ARLINGTON, Texas — Let's not mince words about what we just witnessed. We saw, officially and with certainty, Dak Prescott take the reins of the quarterback position for the Dallas Cowboys. Probably for the rest of the season. Probably for the next 10 years. That's it. It's done. It's over.
Prescott wasn't perfect, by far. But he stood in the face of an insane, ferocious blitz, stared down one of the NFL's best defenses and led Dallas to a 29-23 overtime victory over the Philadelphia Eagles.
We knew this was the game where Prescott would stumble, and he did. For much of the game, Jim Schwartz's defense forced him to play from behind while facing wave after wave of blitzes. But instead of wilting, he got better and stronger, and now it's Prescott who is the biggest reason this team has won six straight and controls the NFC East.
More than all of that, this contest had an impact on the future of the franchise—for the better. Prescott showed mental toughness, physical sturdiness and overall grit. This was one of the biggest tests he'll face this season, and he passed it, in overtime, and that means we won't see Tony Romo this year. This team belongs to Prescott now.
"Tony is not ready yet," Jerry Jones told a scrum of reporters after the game. Jones added that Prescott will start against Cleveland next week.
But when Romo is ready, even crazy-ass Jerrah will not bench Prescott now. No way. Prescott is better than Romo. That might sound insane, but it's true, thanks to Prescott's brain and his mobility.
The rookie's calmness, even when under duress, is almost uncanny. He continues to play like he's been in the league for five years. Even as Schwartz dialed up constant pressure, Prescott never lost his poise. He began to figure out what Schwartz was doing and adapted.
And when he couldn't think his way out of trouble, he used his legs to buy more time. Many people compare Prescott to Russell Wilson. But to me, Prescott is more like a youthful Steve Young.
This isn't about forgetting how good Romo could be or living in the moment. Prescott, according to ESPN Stats & Info, is one of just six rookies since the merger to win six consecutive games and the first since Robert Griffin III did it in 2012.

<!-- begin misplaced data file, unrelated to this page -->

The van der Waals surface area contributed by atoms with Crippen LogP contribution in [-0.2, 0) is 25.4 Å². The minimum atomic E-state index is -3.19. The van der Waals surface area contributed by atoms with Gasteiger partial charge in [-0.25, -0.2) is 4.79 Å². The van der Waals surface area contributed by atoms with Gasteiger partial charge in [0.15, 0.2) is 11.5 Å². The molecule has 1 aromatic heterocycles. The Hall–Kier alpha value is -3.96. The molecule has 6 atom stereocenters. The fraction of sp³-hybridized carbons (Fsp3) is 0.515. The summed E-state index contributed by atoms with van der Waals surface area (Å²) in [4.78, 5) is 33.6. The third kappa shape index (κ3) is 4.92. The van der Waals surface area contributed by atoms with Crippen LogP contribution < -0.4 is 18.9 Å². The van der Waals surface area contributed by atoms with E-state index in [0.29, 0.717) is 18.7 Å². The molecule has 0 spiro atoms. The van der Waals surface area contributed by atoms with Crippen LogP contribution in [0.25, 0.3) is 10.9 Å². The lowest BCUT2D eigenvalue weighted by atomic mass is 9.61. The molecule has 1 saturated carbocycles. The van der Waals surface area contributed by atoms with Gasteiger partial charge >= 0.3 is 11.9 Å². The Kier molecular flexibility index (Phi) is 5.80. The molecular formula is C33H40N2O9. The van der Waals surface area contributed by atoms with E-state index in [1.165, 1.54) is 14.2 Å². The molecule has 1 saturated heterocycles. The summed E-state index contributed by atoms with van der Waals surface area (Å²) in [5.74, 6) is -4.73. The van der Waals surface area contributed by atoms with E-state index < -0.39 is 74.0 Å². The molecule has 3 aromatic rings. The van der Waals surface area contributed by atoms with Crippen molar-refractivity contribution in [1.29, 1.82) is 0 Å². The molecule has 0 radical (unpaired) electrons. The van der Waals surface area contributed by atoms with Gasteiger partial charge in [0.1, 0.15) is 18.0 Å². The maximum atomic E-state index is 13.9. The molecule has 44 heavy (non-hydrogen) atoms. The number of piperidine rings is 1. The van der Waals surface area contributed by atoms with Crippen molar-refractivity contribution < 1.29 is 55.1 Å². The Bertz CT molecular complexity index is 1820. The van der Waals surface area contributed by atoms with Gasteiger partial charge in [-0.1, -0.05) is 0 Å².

We're seeing something special with this player. This is no offense to Romo. This is about how good Prescott is. How good he can become.
Again, to be clear, none of this is to say that Prescott was perfect. He threw a bad red-zone pick and missed some open receivers. But please, let's not forget that Romo has done the same, for years, while also earning frequent customer points from the team's medical staff.
Let's not forget that as good as Romo has been, he has been oft-injured, and he has often choked. These are facts.
It's possible that Prescott comes back to earth. Maybe, just maybe, the Eagles defense provided a blueprint on how to stop him. The only problem there is that most defenses don't have the speed or brains that Philadelphia's does.
Of the nine games remaining on the Cowboys' schedule, the only teams with superior defenses are the Vikings and Eagles. There will be lots of time for Prescott to grow, and grow he will.
The best thing about what Prescott did against Philadelphia? He shook off the mediocre-to-bad three quarters of football and won.
"He can handle any situation with poise and composure," Dallas coach Jason Garrett said.
The word Cowboys coaches and players use most when describing Prescott: composed.
It's one of the reasons why this job is now his.